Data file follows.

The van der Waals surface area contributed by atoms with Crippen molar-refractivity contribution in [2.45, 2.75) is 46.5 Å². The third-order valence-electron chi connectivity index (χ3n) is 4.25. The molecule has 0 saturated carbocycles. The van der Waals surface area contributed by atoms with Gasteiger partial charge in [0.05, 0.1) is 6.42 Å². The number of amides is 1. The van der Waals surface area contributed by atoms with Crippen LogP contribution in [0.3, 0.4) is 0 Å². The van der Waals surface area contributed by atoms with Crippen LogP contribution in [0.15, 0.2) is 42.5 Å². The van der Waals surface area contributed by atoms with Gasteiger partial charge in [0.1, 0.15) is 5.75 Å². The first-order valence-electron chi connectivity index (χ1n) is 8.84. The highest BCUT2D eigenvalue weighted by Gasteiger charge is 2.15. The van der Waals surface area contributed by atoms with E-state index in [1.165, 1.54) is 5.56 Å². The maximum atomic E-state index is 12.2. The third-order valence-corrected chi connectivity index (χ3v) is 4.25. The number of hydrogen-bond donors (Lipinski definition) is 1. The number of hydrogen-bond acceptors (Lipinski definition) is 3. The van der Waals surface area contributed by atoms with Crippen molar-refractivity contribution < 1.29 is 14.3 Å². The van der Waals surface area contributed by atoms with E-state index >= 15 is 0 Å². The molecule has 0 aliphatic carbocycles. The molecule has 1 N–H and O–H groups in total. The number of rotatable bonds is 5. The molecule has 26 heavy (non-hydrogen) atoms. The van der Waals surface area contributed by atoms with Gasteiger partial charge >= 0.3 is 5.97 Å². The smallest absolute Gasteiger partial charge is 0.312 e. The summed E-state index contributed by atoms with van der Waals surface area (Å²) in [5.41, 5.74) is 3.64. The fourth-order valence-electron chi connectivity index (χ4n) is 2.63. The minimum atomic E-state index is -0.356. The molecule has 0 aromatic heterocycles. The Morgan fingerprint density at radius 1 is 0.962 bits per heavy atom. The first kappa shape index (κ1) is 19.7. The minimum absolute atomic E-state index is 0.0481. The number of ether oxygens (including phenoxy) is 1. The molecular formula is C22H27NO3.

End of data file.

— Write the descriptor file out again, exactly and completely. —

The van der Waals surface area contributed by atoms with Crippen molar-refractivity contribution in [2.45, 2.75) is 46.5 Å². The third-order valence-electron chi connectivity index (χ3n) is 4.25. The molecule has 0 saturated carbocycles. The van der Waals surface area contributed by atoms with Gasteiger partial charge in [0.05, 0.1) is 6.42 Å². The number of amides is 1. The van der Waals surface area contributed by atoms with Crippen LogP contribution in [0.3, 0.4) is 0 Å². The van der Waals surface area contributed by atoms with Crippen LogP contribution in [0.15, 0.2) is 42.5 Å². The van der Waals surface area contributed by atoms with Gasteiger partial charge in [0.1, 0.15) is 5.75 Å². The first-order valence-electron chi connectivity index (χ1n) is 8.84. The highest BCUT2D eigenvalue weighted by Gasteiger charge is 2.15. The van der Waals surface area contributed by atoms with E-state index in [1.165, 1.54) is 5.56 Å². The maximum atomic E-state index is 12.2. The third-order valence-corrected chi connectivity index (χ3v) is 4.25. The number of hydrogen-bond donors (Lipinski definition) is 1. The number of hydrogen-bond acceptors (Lipinski definition) is 3. The van der Waals surface area contributed by atoms with Crippen molar-refractivity contribution < 1.29 is 14.3 Å². The van der Waals surface area contributed by atoms with E-state index >= 15 is 0 Å². The molecule has 0 aliphatic carbocycles. The molecule has 1 N–H and O–H groups in total. The number of rotatable bonds is 5. The molecule has 26 heavy (non-hydrogen) atoms. The van der Waals surface area contributed by atoms with Gasteiger partial charge >= 0.3 is 5.97 Å². The smallest absolute Gasteiger partial charge is 0.312 e. The summed E-state index contributed by atoms with van der Waals surface area (Å²) in [5.41, 5.74) is 3.64. The fourth-order valence-electron chi connectivity index (χ4n) is 2.63. The minimum atomic E-state index is -0.356. The molecule has 0 aromatic heterocycles. The Morgan fingerprint density at radius 1 is 0.962 bits per heavy atom. The first kappa shape index (κ1) is 19.7. The minimum absolute atomic E-state index is 0.0481. The number of ether oxygens (including phenoxy) is 1. The molecular formula is C22H27NO3.